Democratic Republic of the Congo
Yaka or Nkanu peoples
Wood, paint, raffi
H: 61 cm, Diam: 33 cm (H: 24.0 in, Diam: 12.9 in)
Fowler Museum at UCLA. The Jerome L. Joss Collection. X87.1414
The kambaandzia tsiinda is typical of the charm-posts of the Yaka and Nkanu, which feature a carved head and an elevated miter-like headpiece that comes forward and then bends back half way up the coiffure. The head and coiffure are painted in the manner of dance masks of n-khanda and nzo longo initiations of manhood. The raffia fiber ruff designates the object as having ritual power, demarcates a zone of seclusion, and likely alludes to the loose fiber loin covering worn by initiates. Charm-posts are positioned along the mseya, the path leading to the initiation camp, and in proximity to the initiation shelter. Special ingredients are buried beneath the posts to protect the initiates from witches and others who might harm them. Among the Yaka, kambaandzia tsiinda are also found in hunting charm series within a fenced enclosure (ypanga) and are occasionally placed inside the dwelling of a person being treated for infertility.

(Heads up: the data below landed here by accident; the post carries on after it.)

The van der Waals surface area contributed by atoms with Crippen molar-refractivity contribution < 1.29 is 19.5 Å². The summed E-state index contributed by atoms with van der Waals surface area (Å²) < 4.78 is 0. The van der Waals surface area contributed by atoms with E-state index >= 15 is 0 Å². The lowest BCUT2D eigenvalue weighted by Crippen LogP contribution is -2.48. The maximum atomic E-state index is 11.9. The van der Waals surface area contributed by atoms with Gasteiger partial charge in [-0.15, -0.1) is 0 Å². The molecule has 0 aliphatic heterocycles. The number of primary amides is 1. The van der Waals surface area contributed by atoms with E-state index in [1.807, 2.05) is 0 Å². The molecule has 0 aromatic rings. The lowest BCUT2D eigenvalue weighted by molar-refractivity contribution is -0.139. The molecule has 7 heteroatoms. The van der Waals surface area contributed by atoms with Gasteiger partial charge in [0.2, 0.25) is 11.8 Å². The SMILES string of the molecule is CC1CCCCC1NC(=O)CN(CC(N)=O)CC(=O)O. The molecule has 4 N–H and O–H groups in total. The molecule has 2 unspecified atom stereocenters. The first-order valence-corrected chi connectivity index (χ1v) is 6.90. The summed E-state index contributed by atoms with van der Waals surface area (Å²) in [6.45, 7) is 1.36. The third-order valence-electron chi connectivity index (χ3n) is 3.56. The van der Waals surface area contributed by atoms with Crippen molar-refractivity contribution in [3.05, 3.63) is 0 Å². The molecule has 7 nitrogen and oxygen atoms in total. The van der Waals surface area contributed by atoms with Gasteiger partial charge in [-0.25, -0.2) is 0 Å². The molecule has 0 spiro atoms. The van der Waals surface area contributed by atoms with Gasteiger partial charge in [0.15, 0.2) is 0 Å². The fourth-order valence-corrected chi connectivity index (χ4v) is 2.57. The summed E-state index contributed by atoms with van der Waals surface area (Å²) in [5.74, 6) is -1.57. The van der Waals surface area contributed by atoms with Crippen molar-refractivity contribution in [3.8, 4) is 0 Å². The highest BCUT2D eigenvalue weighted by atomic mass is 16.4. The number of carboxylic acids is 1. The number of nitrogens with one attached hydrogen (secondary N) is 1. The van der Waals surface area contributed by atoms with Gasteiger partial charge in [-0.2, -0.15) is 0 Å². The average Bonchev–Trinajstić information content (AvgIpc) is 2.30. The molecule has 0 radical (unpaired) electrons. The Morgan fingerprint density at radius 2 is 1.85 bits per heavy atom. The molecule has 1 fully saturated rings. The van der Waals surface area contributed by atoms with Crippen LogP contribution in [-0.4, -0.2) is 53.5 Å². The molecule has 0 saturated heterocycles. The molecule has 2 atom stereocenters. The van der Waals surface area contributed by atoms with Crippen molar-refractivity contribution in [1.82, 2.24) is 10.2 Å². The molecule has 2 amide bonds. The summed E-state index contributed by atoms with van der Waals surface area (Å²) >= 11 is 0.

Source: Ross, Doran H. ed. (1994): “Visions of Africa”, Los Angeles, UCLA Fowler Museum of Cultural History. page 117